Instead of a memo, chains and locks informed Navisa employees they no longer had jobs.
When workers showed up for work, they were unable to enter the hanger manufacturing plant because of lock-fastened chains on the doors and fences. Robert Turner was one of those employees locked out.
"My supervisor came up to the car and just said, 'Hey Robert,'" Turner said. "He said it in a slow voice. You know, I didn't know something was up. He said, 'Look, there's not going to be work here today.' I said 'Huh?' He said, 'Well, the plant's closed.'"
Turner says that is how a number of Navisa employees heard the news. For some, it was a shock, but for others, it was a case of déjà vu.
Only three years ago the same plant -- under different owners -- announced layoffs just before the holiday season. It was Navisa who stepped in and saved the day by buying the business and rehiring the workers.
Now, several of those same employees say this closure would have been easier to accept if the company would have just given them advanced notice.
"They should have let us know that something was going down and we could go ahead and adjust to this that was coming," Turner said.
Turner says supervisors were told that Navisa's inability to compete with China was the reason the facility closed.
KBTX attempted to contact Navisa officials at their base office in Houston for a response. Repeated phone calls were not returned.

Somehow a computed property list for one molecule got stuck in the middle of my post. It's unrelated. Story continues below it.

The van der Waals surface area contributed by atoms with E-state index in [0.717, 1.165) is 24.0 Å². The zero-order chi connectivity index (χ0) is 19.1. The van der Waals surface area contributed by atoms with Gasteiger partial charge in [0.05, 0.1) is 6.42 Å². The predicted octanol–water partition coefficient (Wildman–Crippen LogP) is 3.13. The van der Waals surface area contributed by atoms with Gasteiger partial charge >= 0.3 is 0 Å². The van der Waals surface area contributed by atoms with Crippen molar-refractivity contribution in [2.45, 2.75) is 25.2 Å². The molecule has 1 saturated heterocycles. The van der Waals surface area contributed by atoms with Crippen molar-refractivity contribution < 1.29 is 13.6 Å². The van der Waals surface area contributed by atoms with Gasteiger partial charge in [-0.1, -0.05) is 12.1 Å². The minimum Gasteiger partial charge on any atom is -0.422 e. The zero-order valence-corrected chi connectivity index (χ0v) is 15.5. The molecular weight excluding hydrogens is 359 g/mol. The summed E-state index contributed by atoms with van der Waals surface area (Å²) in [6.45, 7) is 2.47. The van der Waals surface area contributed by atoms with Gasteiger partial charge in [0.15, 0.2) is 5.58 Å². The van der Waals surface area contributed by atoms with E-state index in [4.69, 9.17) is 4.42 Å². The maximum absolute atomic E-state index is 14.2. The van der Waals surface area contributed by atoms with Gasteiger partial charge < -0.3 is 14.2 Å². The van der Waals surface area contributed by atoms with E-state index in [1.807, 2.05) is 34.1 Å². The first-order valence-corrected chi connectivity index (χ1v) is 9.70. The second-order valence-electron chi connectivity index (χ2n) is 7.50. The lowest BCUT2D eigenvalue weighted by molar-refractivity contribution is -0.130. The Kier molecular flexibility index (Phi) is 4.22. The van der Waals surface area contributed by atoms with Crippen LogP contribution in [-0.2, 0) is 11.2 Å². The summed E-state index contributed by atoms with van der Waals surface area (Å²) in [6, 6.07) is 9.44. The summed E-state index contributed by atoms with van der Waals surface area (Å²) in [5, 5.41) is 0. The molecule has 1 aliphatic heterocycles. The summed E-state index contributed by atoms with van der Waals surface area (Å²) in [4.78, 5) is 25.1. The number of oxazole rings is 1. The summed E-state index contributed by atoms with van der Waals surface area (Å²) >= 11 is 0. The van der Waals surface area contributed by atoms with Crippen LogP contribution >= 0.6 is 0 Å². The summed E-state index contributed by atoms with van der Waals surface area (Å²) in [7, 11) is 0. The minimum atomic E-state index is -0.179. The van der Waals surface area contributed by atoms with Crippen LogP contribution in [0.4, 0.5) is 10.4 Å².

Despite employees finding themselves locked out of one job, the community is pulling together to unlock other opportunities. Wesley Brinkmeyer is the project manager for the Brenham Economic Development Foundation, and says good news could be coming.
"The silver lining to the dark cloud is that manufacturers right now just started their new hiring phase, so this is the time that the Navisa employees have a good time and a good chance of hopefully finding some work," Brinkmeyer said.
Miranda Meier of Workforce Solutions says area employers and agencies heard about the sudden layoffs and are looking at ways they can help.
"We will be having an orientation for the laid off employees from Navisa at the Blinn College Brenham Campus Student Center conference room beginning at 2 o'clock," Meier said.
During orientation former employees can learn from Texas Workforce Commission staffers, who will help former employees understand and apply for unemployment claims and benefits. Representatives from Blinn College will provide workshops on job search strategies, resume writing, interviewing, and using WorkinTexas.com.
Meier says after the orientation, attendees should be prepared to speak with 12 area employers, who will be on hand to talk about possible new job opportunities. City and Washington County officials hope this will get the employees back to work.
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